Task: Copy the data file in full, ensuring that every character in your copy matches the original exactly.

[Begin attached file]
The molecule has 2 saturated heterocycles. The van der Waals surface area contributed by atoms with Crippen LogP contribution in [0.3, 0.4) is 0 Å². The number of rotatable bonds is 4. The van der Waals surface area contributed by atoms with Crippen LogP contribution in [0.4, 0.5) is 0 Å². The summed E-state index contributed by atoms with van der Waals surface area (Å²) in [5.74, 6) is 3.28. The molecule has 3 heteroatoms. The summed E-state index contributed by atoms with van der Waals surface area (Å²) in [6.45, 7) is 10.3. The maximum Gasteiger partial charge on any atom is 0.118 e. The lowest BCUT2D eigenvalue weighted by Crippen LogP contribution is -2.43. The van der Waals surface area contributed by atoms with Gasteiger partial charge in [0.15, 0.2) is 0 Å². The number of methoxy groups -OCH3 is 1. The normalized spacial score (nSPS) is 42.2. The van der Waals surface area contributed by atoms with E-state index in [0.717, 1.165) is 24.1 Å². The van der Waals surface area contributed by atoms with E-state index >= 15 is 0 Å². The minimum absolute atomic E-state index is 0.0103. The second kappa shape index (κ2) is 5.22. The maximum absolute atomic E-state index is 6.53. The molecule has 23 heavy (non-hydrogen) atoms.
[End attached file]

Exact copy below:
The molecule has 2 saturated heterocycles. The van der Waals surface area contributed by atoms with Crippen LogP contribution in [0.3, 0.4) is 0 Å². The number of rotatable bonds is 4. The van der Waals surface area contributed by atoms with Crippen LogP contribution in [0.4, 0.5) is 0 Å². The summed E-state index contributed by atoms with van der Waals surface area (Å²) in [5.74, 6) is 3.28. The molecule has 3 heteroatoms. The summed E-state index contributed by atoms with van der Waals surface area (Å²) in [6.45, 7) is 10.3. The maximum Gasteiger partial charge on any atom is 0.118 e. The lowest BCUT2D eigenvalue weighted by Crippen LogP contribution is -2.43. The van der Waals surface area contributed by atoms with Gasteiger partial charge in [0.15, 0.2) is 0 Å². The number of methoxy groups -OCH3 is 1. The normalized spacial score (nSPS) is 42.2. The van der Waals surface area contributed by atoms with E-state index in [0.717, 1.165) is 24.1 Å². The van der Waals surface area contributed by atoms with E-state index >= 15 is 0 Å². The minimum absolute atomic E-state index is 0.0103. The second kappa shape index (κ2) is 5.22. The maximum absolute atomic E-state index is 6.53. The molecule has 23 heavy (non-hydrogen) atoms.